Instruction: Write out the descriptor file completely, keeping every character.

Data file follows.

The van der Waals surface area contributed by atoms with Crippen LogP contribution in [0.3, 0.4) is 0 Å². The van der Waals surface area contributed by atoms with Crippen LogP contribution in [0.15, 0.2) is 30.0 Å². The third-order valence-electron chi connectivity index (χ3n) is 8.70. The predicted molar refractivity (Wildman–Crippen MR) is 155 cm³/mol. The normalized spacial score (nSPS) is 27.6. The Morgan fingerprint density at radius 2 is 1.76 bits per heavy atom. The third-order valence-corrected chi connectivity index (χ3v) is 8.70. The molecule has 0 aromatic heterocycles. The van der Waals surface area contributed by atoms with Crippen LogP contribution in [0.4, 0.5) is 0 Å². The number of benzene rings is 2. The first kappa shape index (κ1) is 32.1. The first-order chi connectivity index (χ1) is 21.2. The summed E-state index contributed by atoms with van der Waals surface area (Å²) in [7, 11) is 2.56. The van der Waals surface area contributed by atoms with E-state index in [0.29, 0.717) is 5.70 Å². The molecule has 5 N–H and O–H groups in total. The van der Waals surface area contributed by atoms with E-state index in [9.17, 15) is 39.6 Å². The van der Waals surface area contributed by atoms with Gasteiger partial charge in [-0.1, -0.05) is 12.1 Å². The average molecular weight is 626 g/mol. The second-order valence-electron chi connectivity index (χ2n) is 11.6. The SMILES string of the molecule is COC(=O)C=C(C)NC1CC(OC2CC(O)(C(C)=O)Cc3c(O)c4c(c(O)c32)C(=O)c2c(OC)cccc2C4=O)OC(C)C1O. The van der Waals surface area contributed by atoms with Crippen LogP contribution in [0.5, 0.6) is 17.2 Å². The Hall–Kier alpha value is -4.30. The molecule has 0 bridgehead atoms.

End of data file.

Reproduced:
The van der Waals surface area contributed by atoms with Crippen LogP contribution in [0.3, 0.4) is 0 Å². The van der Waals surface area contributed by atoms with Crippen LogP contribution in [0.15, 0.2) is 30.0 Å². The third-order valence-electron chi connectivity index (χ3n) is 8.70. The predicted molar refractivity (Wildman–Crippen MR) is 155 cm³/mol. The normalized spacial score (nSPS) is 27.6. The Morgan fingerprint density at radius 2 is 1.76 bits per heavy atom. The third-order valence-corrected chi connectivity index (χ3v) is 8.70. The molecule has 0 aromatic heterocycles. The van der Waals surface area contributed by atoms with Crippen LogP contribution in [0.4, 0.5) is 0 Å². The number of benzene rings is 2. The first kappa shape index (κ1) is 32.1. The first-order chi connectivity index (χ1) is 21.2. The summed E-state index contributed by atoms with van der Waals surface area (Å²) in [7, 11) is 2.56. The van der Waals surface area contributed by atoms with E-state index in [0.29, 0.717) is 5.70 Å². The molecule has 5 N–H and O–H groups in total. The van der Waals surface area contributed by atoms with E-state index in [9.17, 15) is 39.6 Å². The van der Waals surface area contributed by atoms with Gasteiger partial charge in [-0.1, -0.05) is 12.1 Å². The average molecular weight is 626 g/mol. The second-order valence-electron chi connectivity index (χ2n) is 11.6. The SMILES string of the molecule is COC(=O)C=C(C)NC1CC(OC2CC(O)(C(C)=O)Cc3c(O)c4c(c(O)c32)C(=O)c2c(OC)cccc2C4=O)OC(C)C1O. The van der Waals surface area contributed by atoms with Crippen LogP contribution in [0.5, 0.6) is 17.2 Å². The Hall–Kier alpha value is -4.30. The molecule has 0 bridgehead atoms.